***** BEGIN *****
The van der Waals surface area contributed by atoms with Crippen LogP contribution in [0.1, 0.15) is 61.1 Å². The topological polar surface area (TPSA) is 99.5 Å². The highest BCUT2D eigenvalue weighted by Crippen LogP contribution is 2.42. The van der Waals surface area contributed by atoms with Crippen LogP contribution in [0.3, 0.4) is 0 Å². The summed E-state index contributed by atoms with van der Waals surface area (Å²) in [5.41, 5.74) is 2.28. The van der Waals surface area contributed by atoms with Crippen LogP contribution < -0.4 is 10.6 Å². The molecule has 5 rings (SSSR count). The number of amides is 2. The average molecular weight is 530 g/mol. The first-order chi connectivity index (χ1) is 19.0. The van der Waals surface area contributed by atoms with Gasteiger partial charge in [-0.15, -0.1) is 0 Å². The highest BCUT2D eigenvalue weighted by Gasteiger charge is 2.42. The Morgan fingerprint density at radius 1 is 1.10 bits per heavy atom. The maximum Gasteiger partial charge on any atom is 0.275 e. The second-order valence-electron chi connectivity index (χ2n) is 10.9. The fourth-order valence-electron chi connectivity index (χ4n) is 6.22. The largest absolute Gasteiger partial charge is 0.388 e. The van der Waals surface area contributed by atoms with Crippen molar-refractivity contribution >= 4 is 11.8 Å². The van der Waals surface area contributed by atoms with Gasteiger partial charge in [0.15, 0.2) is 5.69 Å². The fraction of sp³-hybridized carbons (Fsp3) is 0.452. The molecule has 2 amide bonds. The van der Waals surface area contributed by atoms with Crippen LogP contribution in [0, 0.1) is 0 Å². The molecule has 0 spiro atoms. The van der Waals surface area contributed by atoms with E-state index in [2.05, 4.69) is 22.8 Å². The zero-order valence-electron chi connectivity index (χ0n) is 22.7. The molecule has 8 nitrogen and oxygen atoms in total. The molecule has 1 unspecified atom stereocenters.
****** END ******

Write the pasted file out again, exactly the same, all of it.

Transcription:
The van der Waals surface area contributed by atoms with Crippen LogP contribution in [0.1, 0.15) is 61.1 Å². The topological polar surface area (TPSA) is 99.5 Å². The highest BCUT2D eigenvalue weighted by Crippen LogP contribution is 2.42. The van der Waals surface area contributed by atoms with Crippen LogP contribution in [0.3, 0.4) is 0 Å². The summed E-state index contributed by atoms with van der Waals surface area (Å²) in [5.41, 5.74) is 2.28. The van der Waals surface area contributed by atoms with Crippen LogP contribution < -0.4 is 10.6 Å². The molecule has 5 rings (SSSR count). The number of amides is 2. The average molecular weight is 530 g/mol. The first-order chi connectivity index (χ1) is 19.0. The van der Waals surface area contributed by atoms with Gasteiger partial charge in [-0.15, -0.1) is 0 Å². The highest BCUT2D eigenvalue weighted by Gasteiger charge is 2.42. The Morgan fingerprint density at radius 1 is 1.10 bits per heavy atom. The maximum Gasteiger partial charge on any atom is 0.275 e. The second-order valence-electron chi connectivity index (χ2n) is 10.9. The fourth-order valence-electron chi connectivity index (χ4n) is 6.22. The largest absolute Gasteiger partial charge is 0.388 e. The van der Waals surface area contributed by atoms with Crippen molar-refractivity contribution >= 4 is 11.8 Å². The van der Waals surface area contributed by atoms with Gasteiger partial charge in [0.15, 0.2) is 5.69 Å². The fraction of sp³-hybridized carbons (Fsp3) is 0.452. The molecule has 2 amide bonds. The van der Waals surface area contributed by atoms with Crippen LogP contribution in [0, 0.1) is 0 Å². The molecule has 0 spiro atoms. The van der Waals surface area contributed by atoms with E-state index in [2.05, 4.69) is 22.8 Å². The zero-order valence-electron chi connectivity index (χ0n) is 22.7. The molecule has 8 nitrogen and oxygen atoms in total. The molecule has 1 unspecified atom stereocenters.